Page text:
PURE city centre living is on offer at the Georgian-era townhouse, 32 Nicholas Street in the very heart of Cork, a precipitous and narrow hilly stretch within the city’s South Parish.
Along with Shandon, the South Parish was one of the very first sections of the marshy city to be colonised beyond the original city walls, with stout Danish roots and a scattering of churches, abbeys and forts, several going back to the 1600s, while the old Red Abbey dates to the late 13th century.
So, old and venerable bones in and around this Douglas Street hinterland, and one of the best places to appreciate it all is from the top of No 32 Nicholas Street.
Possibly as old as late 1700s itself, this city base with an eclectic bohemian feel is just up for sale with Johnny O’Flynn of Sherry FitzGerald with a €190,000 asking price. It has got quirks and character and architectural detailing galore, as well as a roof-top eyerie and viewing balcony as its crowing glory.
Finally ready to leave the street (it’s effectively a hill, corralled by houses along its length) is long-time resident, publican James Donnelly, of Counihans bar note. He moved in to a house across Nicholas Street back in the early 1990s; the house he did up at the time was one of the very first interior spreads in these pages, in the early Weekend Examiner days.
Then, about 20 years ago, he gave up that bachelor pad, and bought the larger No 32 across the street, did an amount of renovations once more, from roof-replacement down to opening up its basement store.
Now, James, his wife Sinéad who’s Library Arts Officer with Cork County Council, and their baby daughter, one-year old Aisling, are packing up for another city centre-ish renovation project (it’s a bank conversion).
“It’s just so handy here, you are five minutes from everything in the city centre, and yet when you get back home, and go up on the roof to sit out, you feel very far removed from the hustle and bustle,” notes Sinéad.
No 32 even has private outdoors space, a 50’ long back garden, with high limestone walls (and plans in place for a rear extension), but for the views you have to climb to the roof. From this top-most vantage point, the west and north views include the 13th century Red Abbey, the South Parish St Finbarr’s Church dating to 1766 (just older than the United States of America) the rebuilt St Nicholas Church, while off on the yonder hills across the city’s twin river channels St Ann’s Shandon and the North Cathedral can be seen. Best of all, though, and the most immediate, are the views back down into the adjacent South Presentation convent’s oasis gardens between Douglas Street and Evergreen Street. This tranquil spot, ringed by buildings dating to the 1700s and even earlier high stone walls, includes the grave of Nano Nagle, founder of the Presentation Sisters. Nano Nagle’s now even further on a path to sainthood, after recently being declared Venerable by the Vatican.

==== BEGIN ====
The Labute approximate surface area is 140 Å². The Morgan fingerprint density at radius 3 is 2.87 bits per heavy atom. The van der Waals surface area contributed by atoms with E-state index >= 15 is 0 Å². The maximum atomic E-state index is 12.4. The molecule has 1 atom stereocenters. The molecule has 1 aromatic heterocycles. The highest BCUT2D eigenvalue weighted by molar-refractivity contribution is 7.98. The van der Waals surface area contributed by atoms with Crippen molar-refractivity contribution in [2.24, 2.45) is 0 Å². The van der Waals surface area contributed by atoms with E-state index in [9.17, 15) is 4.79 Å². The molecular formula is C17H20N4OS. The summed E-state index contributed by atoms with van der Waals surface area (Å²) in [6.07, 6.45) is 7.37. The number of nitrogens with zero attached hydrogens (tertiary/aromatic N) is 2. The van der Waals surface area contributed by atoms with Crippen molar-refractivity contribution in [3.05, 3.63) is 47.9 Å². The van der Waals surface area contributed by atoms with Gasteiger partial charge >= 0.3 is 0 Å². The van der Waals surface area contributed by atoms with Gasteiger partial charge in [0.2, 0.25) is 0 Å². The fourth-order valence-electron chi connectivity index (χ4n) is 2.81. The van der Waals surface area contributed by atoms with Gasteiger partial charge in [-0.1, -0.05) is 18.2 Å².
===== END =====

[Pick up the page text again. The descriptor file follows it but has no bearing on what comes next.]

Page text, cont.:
Back on Nicholas Street: this steep and scything address is home to 40 or so houses, in various states of keep, and while its roots may be venerable, it’s still a bit short of heavenly, thanks to simple and unresolved urban realities, such as wheelie bins left out on pavements, competing for space with a few parked cars narrowing the gaps even more. (Best parking options are up to Evergreen Street, or down to Douglas Street, with residents’ permits.)
But, anyone into city living conveniences will be prepared to accept the rough with the smooth — and the attractions of No 32 will woo many waverers.
Much bigger than you’d expect, with a decent number of large rooms, there’s a surprising 1,250 sq ft here in all — and that doesn’t include the basement/store, via a spiral stairs from the kitchen. It gives an extra 120 sq ft or so to the house, handy for storage, or ideal for a wine cellar.
Best rooms are to the front, with a 15’ by 12’ sitting room downstairs, and a master bedroom and a small nursery/dressing room overhead, and the top floor’s got a large, attic second bedroom too. All other rooms have high ceilings, and lots of period details, joinery is mostly original pine stripped back and waxed, and floor boards proudly wear the signs of age.
The back bathroom’s home to a deep, roll-top cast iron bath by the window, there’s a separate shower and clever, upcycling use made of old period mahogany furniture as a hot-press and as a wash stands. “You can buy good, old furniture and use it like this for maximum effect and for less than the cost of white deal,” reasons James Donnelly.
VERDICT: Historic home ready with lofty views for new owners to put a further stamp and polish on — and the walled-in garden could be an extra gem and dimension.
LOCATION: Cork city
SIZE: 115 sq m (1,500 sq ft)
BER RATING: E1
BEST ASSET: Originality
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